This is Michael Ammar performing 'The ambitious card'
I could go off on a discourse on how I enjoy the philosophy of magic, the psychology of magic, or how, when you know the mechanics of magic, the wow factor mostly disappears. Don't ask how its done, knowing will spoil it for you. But I won't do that, this is about my daughter's magic and a different wow factor.
So I was sitting on the couch when Hilary came up to me and showed me a coin in her hand, remember this is a two year old, which she then covered with a face cloth, then she pulled way the face cloth and the coin was gone. Oh yes, she didn't forget the magic word, Abracadabra, which in her version sounds more like "Dabadabadabadabadabadabadaba".
I had no idea what she had just done.
So she showed me again. Dabadabadabadaba, coin was in her hand, now its not. Suddenly I realized that she is showing me a magic illusion. Now its a pretty simple trick, cover the coin with a cloth, grab the coin through the cloth with your other hand, pull cloth away along with coin and voila, magic. But the wow, for me, is I have no idea 1) where she would have picked up the idea (and known enough to utter a magical phrase) and 2) How a two year old would get the concept of illusion to make something disappear (and realize it is worth showing someone).
I have done a bit of magic for the kids lately, mostly just squeezing a coin to make it disappear and pulling it out of their ears, or striking a penny in an open hand with a pen and having it disappear, but nothing involving coins and handerchiefs. Still, she must have picked it up somewhere. Cartoons?
So now I'm feeling a little magical flame rekindled, (Oh god, where will the time come from) all because of magical little girl who knows how to puzzle her father.
Two days before "Spring" it is freaky cold in the High Arctic. It is -39C today, with a stiff wind. A very stiff wind. Driving around running errands today I noticed two things about the Ravens in town. Every Raven I saw was doing one of two things. They were either hunkered down in the lee of buildings, sitting on oil tank stands close to a wall, or below the peak of a roof, avoiding the cold.
Alternatively they were playing in the wind. I saw several that were hovering motionless in the wind, letting the wind hold them in place, until tiring of the view they would peel away sweep down and then back up into the sky to start hovering once again.
It is hard to imagine a more admirably suited bird to life in the High Arctic.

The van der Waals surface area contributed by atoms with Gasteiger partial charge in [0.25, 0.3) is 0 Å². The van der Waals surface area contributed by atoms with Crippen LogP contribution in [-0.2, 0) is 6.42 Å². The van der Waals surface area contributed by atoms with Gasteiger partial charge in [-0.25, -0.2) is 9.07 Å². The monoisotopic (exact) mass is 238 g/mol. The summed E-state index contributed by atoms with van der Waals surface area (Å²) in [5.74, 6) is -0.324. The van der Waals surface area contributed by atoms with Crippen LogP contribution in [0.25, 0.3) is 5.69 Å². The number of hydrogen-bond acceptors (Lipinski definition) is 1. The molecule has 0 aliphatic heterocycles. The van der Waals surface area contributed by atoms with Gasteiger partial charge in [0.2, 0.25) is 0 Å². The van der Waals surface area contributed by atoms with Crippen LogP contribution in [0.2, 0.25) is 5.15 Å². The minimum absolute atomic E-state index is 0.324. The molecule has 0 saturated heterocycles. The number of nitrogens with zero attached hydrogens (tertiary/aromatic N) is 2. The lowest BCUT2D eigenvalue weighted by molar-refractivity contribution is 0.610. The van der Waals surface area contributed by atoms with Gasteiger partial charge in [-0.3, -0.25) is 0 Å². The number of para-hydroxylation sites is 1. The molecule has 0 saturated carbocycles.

Just a quick reminder that deadline for submissions to the best carnival of birds or birding, I and The Bird, is tomorrow. Send your posts to me at Clareleah AT qiniq DOT com by supper time tomorrow for inclusion.
If you're one of my regular readers (Hi mom!) and blog, consider sending in a (wild) bird related post, be it pictures, reminisces, an account of your latest birding trip or walk around your property. The carnival will be out, right here, on Thursday - the Vernal Equinox.
One of my current clients is a biologist, whose work includes the Rankin Inlet Peregrine Project,
which has seen some 900 Peregrine Falcons banded since 1981 in one of the most comprehensive studies of its kind. He was the first non-inuit client of ours to know that Kiggavik is inuktitut for Gyrfalcon, and our conversation quickly turned to birds and the birds of the High Arctic in general to the falcons of Arctic Bay in particular.
Although it is probably a week or two early for the Gyrfalcons to have returned to their nest we decided we would head out to the nearest aerie and see what we could find.
The St. George Society Cliffs lie just around the corner from Arctic Bay on Adam's Sound, and they are very impressive 200 metre vertical red stone cliffs.
It is hard to convey just how massive they are, two football fields high, but it is easy to feel tiny next to them.
We stopped near the nest and looked out over the bright white silence of Adam's Sound,
and then waited and glassed the cliffs in hopes that the Gyrfalcons had already arrived.
They hadn't of course but that did not lessen the day, Ravens soared and played 600 feet above us along the tops of the cliffs, tiny black birds wheeling and soaring along the face.
Not wanting to carry a lot of stuff I grabbed my camera but only took the telephoto zoom, anticipating taking pictures of the Gyrfalcons a hundred feet up.
So the only views I can share don't show the scale of the cliffs, only tightly cropped views of their face, and this photo of the cliffs at the start where they are much lower.